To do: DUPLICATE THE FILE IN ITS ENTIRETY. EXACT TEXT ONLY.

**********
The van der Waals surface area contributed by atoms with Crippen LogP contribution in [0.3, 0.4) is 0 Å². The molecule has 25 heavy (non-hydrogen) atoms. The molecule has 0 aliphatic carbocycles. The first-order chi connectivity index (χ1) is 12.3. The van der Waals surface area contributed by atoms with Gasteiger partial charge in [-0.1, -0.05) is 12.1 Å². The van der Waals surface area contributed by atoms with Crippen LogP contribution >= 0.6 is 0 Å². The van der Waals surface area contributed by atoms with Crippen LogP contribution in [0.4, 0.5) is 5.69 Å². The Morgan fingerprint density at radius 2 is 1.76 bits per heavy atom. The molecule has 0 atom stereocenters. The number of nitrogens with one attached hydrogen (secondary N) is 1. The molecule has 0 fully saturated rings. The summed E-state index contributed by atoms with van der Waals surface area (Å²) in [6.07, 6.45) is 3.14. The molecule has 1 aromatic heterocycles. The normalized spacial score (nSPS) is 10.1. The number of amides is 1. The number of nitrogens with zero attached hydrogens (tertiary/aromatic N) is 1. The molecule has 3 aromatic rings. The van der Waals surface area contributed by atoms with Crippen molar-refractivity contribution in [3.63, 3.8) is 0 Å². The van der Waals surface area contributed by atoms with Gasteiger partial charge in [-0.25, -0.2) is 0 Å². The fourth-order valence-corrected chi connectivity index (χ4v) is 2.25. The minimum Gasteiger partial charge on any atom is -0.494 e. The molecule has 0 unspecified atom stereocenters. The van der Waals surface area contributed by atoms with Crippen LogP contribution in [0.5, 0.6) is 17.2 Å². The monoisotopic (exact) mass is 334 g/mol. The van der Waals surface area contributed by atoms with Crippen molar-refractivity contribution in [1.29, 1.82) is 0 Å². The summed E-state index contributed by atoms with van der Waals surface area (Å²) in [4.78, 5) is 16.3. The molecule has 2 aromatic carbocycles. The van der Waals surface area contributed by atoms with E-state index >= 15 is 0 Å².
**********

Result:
The van der Waals surface area contributed by atoms with Crippen LogP contribution in [0.3, 0.4) is 0 Å². The molecule has 25 heavy (non-hydrogen) atoms. The molecule has 0 aliphatic carbocycles. The first-order chi connectivity index (χ1) is 12.3. The van der Waals surface area contributed by atoms with Gasteiger partial charge in [-0.1, -0.05) is 12.1 Å². The van der Waals surface area contributed by atoms with Crippen LogP contribution >= 0.6 is 0 Å². The van der Waals surface area contributed by atoms with Crippen LogP contribution in [0.4, 0.5) is 5.69 Å². The Morgan fingerprint density at radius 2 is 1.76 bits per heavy atom. The molecule has 0 atom stereocenters. The number of nitrogens with one attached hydrogen (secondary N) is 1. The molecule has 0 fully saturated rings. The summed E-state index contributed by atoms with van der Waals surface area (Å²) in [6.07, 6.45) is 3.14. The molecule has 1 aromatic heterocycles. The normalized spacial score (nSPS) is 10.1. The number of amides is 1. The number of nitrogens with zero attached hydrogens (tertiary/aromatic N) is 1. The molecule has 3 aromatic rings. The van der Waals surface area contributed by atoms with Crippen molar-refractivity contribution in [3.63, 3.8) is 0 Å². The van der Waals surface area contributed by atoms with Gasteiger partial charge in [-0.25, -0.2) is 0 Å². The fourth-order valence-corrected chi connectivity index (χ4v) is 2.25. The minimum Gasteiger partial charge on any atom is -0.494 e. The molecule has 0 unspecified atom stereocenters. The van der Waals surface area contributed by atoms with Crippen LogP contribution in [0.5, 0.6) is 17.2 Å². The monoisotopic (exact) mass is 334 g/mol. The van der Waals surface area contributed by atoms with Crippen molar-refractivity contribution in [1.29, 1.82) is 0 Å². The summed E-state index contributed by atoms with van der Waals surface area (Å²) in [4.78, 5) is 16.3. The molecule has 2 aromatic carbocycles. The van der Waals surface area contributed by atoms with E-state index >= 15 is 0 Å².